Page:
PHOENIX (FOX 10) -- It's been two and a half years since a plane crash killed four people near Payson.
The crash killed sisters Torrie and Skylar Falbe, 14 and 12, along with their father and stepmother. Cynthia Larmore lost her only children that day, and this past weekend for the first time Larmore made an arduous hike up the Mogollon Rim, in a pilgrimage to the spot where her girls perished.
One foot in front of the other: it's how Larmore survives.
"My first year, I just took every day and tackled it with as much strength as I could muster, and I had my tribe to help me do that," said Larmore.
A dozen close friends, family, and her husband Wade, who walked with her on a journey through unimaginable grief.
"It's no accident that God put these people in my life years ago. All of them years ago," said Larmore.
And they will pull her through once again, along the Arizona Trail to the rock formation that signals the hard right turn straight up the mountain.
"We're gonna make it," said Larmore. "But also the fact that I've been with all of you who love and support me are memorializing the girls once we get to the top."
It inspired them to be there, on this climb, this journey of healing. All the more painful, because it never should have happened.
Larmore's girls sent some haunting final messages to Larmore, as they departed Scottsdale on a trip to Telluride, Colorado. The National Transportation Safety Board (NTSB) determined that Larmore's ex-husband, who was piloting the plane, should not have flown that day. There were low hanging clouds, poor visibility, and snow that day, conditions that were far beyond the pilot's capabilities. It set the plane on a collision course with the Mogollon Rim.
Larmore's close friends, Rich Newman, Mike Doyle and Patrick Halloran climbed to the crash site twice before, in preparation for this day, marking trees along the way and completely off-trail, because GPS coordinates of the crash were imprecise, leaving the friends to comb the wilderness in rugged terrain over two Decembers, searching for the site.
It was a labor of love.
"Somebody had to go to make a presence. We had to make a mark," said Halloran.
"The day we found the site was tough. We were pretty emotional, Patrick and I," said Newman.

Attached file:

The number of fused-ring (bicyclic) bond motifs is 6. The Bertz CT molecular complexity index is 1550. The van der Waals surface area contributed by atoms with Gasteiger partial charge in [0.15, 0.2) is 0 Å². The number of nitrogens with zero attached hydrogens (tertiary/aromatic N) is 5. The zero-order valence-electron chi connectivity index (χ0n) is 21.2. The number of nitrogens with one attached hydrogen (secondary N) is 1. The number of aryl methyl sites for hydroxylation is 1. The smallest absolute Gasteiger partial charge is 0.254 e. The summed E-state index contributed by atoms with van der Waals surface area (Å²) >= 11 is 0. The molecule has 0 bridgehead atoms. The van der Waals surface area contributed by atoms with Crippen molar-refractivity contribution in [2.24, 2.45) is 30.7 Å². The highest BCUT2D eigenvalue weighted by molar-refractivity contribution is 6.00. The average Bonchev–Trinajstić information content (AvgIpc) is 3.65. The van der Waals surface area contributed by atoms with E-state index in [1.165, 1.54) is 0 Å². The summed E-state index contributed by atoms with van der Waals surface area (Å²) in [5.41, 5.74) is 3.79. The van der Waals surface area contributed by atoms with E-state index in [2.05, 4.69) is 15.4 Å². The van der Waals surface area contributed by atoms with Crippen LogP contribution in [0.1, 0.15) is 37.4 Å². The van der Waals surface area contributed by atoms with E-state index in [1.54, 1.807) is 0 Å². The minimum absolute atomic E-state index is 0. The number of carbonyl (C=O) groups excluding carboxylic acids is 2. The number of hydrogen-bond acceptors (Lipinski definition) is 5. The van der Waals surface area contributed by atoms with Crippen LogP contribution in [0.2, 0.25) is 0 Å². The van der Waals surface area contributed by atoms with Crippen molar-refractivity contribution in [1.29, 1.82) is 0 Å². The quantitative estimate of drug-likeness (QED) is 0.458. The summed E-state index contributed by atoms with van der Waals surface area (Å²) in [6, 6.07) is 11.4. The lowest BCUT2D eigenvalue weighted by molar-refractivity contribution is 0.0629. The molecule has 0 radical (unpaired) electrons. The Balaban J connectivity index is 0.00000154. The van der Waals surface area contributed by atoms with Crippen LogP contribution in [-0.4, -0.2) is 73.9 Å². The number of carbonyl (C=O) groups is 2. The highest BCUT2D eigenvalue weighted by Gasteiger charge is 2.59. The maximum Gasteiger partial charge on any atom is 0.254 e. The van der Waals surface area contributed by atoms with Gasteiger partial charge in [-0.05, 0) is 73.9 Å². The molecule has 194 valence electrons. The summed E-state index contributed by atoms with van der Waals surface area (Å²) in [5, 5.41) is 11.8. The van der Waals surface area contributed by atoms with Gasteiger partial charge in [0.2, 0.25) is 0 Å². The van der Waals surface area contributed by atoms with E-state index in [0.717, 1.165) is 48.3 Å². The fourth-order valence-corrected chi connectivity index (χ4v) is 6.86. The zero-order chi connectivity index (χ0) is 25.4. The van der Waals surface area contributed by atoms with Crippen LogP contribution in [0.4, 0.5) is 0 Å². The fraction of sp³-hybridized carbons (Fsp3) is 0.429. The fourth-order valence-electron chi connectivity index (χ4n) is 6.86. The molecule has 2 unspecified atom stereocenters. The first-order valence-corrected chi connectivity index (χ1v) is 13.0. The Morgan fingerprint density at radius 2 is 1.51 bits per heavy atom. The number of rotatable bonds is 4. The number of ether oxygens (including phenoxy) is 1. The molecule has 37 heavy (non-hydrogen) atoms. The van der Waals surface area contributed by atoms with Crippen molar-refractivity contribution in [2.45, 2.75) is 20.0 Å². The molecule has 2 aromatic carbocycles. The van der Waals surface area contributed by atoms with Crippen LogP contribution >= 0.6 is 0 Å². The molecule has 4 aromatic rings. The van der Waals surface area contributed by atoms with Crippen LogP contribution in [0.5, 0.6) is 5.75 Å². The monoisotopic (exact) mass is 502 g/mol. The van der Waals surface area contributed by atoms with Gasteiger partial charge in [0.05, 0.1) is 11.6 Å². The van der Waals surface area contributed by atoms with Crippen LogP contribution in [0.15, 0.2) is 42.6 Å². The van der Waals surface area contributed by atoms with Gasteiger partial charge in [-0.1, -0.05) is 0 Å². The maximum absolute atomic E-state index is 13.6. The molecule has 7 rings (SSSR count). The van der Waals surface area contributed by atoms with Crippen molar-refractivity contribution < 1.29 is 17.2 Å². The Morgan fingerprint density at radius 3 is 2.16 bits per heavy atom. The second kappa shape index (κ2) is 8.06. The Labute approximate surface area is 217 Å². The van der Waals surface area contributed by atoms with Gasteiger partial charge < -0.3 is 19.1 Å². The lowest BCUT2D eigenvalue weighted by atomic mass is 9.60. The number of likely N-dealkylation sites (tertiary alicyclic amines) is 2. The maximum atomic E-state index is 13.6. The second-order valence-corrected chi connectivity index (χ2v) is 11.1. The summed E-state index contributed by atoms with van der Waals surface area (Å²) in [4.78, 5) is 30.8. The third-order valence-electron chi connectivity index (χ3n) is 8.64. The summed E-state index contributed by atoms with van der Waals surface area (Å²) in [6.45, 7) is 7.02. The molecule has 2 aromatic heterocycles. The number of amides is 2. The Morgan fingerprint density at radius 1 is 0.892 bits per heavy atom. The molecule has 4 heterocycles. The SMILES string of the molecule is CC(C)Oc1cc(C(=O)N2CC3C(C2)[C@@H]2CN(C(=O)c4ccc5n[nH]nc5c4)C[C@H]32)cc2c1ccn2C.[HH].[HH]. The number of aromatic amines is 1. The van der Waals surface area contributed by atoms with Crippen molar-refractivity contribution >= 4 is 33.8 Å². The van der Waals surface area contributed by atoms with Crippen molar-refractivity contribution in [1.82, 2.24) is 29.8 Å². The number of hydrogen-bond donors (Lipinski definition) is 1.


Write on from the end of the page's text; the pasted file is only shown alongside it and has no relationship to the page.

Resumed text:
Large sections of wreckage were removed by the NTSB, but there was still debris scattered everywhere.
"The first trip, we were just more in awe. We did try to collect anything that we really didn't want to be found, or anything that's personal," said Halloran.
They erected a modest memorial at the site, with the hope that Larmore would make it there one day.
"Put something here, so that when she got here, it wasn't just scarred earth," said Doyle.
It's a 3.5-mile climb to the crash site, with the last third a climb straight up the face, sometimes on hands and knees, through shrubs, branches, rocks, and dead wood.
Finally, after two hours, Larmore reached the place.
"When I realized these limbs and trees and the things that I was holding onto for safety, when I realized that was part of the crash site, that's when the emotion really hit," said Larmore.
"I think she's the strongest one of any of us," said Newman. "I think everybody's been worried about her, but she's been stronger than each of us. In turn, she continues to amaze us."
Eventually, they gather in the clearing, amidst the sheared treetops and shattered branches from the plane's impact.
"This is the spot where my children died, where Toree and Skylar died and God called them home and they're in heaven, and I believe in my heart that they died immediately. They didn't know what was coming," said Larmore.
They write inscriptions on rocks, carve initials into the bench, and read letters from those who couldn't be here.
"Yeah, today is an important day for everyone," said Doyle. "I knew it would take some time before they would be ready to do it, but I'm very glad we're here today."
"Thank you, Lord. Thank you for Patrick and Mike and Rich for doing this for my babies, and for all these people right here who love me. I love you, babe. I love you all," said Larmore.
"It gives you a little peace, maybe a little closure to be so close to where they were called home," said Doyle.
On this sacred spot, surrounded by a magnificent view, they take communion. As Larmore clutches a piece of the shattered airplane that carried her girls here, she's comforted by the belief that one day, she will see them again.
"I just know that when I'm called home, I'll be back with them because right now, I'm just left behind," said Larmore.